A bill to expand job opportunities for Alaska veterans and members of the National Guard was signed into law recently during a signing ceremony in Fairbanks.
Every state offers a hiring preference to veterans and National Guard members for employment in the public sector, but private employers can't offer a similar preference under the Civil Rights Act of 1964 unless the state passes authorizing legislation.
Alaska is now the 38th state to adopt legislation to give private employers the option of offering a veteran hiring preference.
A 2012 survey found that two-thirds of veterans reported that the greatest challenge in transitioning to civilian life was finding a job. In 2016, the National Bureau of Labor Statistics released data indicating that the jobless rate among young male veterans exceeded the unemployment rate of their civilian counterparts. The U.S. military discharges 160,000 active duty service members and 110,000 reserve and National Guard members every year. The Defense Manpower Data Center reports that in 2015 over 2,000 military personnel returned to Alaska upon separation. Alaska is currently home to the highest number of veterans per capita in the nation.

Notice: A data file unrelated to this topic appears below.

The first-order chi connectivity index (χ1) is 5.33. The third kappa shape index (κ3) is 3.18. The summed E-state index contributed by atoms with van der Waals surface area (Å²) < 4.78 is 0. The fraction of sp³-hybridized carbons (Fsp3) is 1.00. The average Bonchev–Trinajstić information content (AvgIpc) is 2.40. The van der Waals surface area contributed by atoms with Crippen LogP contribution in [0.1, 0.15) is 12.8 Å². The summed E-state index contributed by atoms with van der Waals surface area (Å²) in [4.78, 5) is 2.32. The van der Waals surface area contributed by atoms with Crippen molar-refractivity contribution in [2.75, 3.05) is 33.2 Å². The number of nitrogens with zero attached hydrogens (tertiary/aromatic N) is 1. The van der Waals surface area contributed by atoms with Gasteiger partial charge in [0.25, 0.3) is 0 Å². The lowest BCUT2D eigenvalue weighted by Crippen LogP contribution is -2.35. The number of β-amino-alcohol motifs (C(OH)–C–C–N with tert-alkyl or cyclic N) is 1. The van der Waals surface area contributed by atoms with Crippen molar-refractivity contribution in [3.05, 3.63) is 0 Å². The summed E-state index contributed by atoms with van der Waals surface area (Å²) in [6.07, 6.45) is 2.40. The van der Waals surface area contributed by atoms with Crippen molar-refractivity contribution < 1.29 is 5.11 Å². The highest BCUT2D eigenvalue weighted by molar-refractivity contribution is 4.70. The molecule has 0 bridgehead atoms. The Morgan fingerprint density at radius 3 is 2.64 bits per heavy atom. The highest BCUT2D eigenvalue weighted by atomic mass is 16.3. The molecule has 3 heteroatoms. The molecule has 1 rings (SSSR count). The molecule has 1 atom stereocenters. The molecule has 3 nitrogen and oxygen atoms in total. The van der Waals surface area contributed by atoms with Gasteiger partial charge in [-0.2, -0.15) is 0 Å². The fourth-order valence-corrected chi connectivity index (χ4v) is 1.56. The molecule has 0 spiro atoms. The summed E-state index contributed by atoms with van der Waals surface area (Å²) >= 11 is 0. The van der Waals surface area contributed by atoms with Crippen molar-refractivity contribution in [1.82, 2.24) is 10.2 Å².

The Alaska House of Representatives passed the legislation last year by a unanimous vote of 39-0. The Alaska State Senate unanimously passed the bill on May 12. Alaska Governor Bill Walker signed it into law last week during a bill signing ceremony at the VFW Golden Heart Post 3629 in Fairbanks.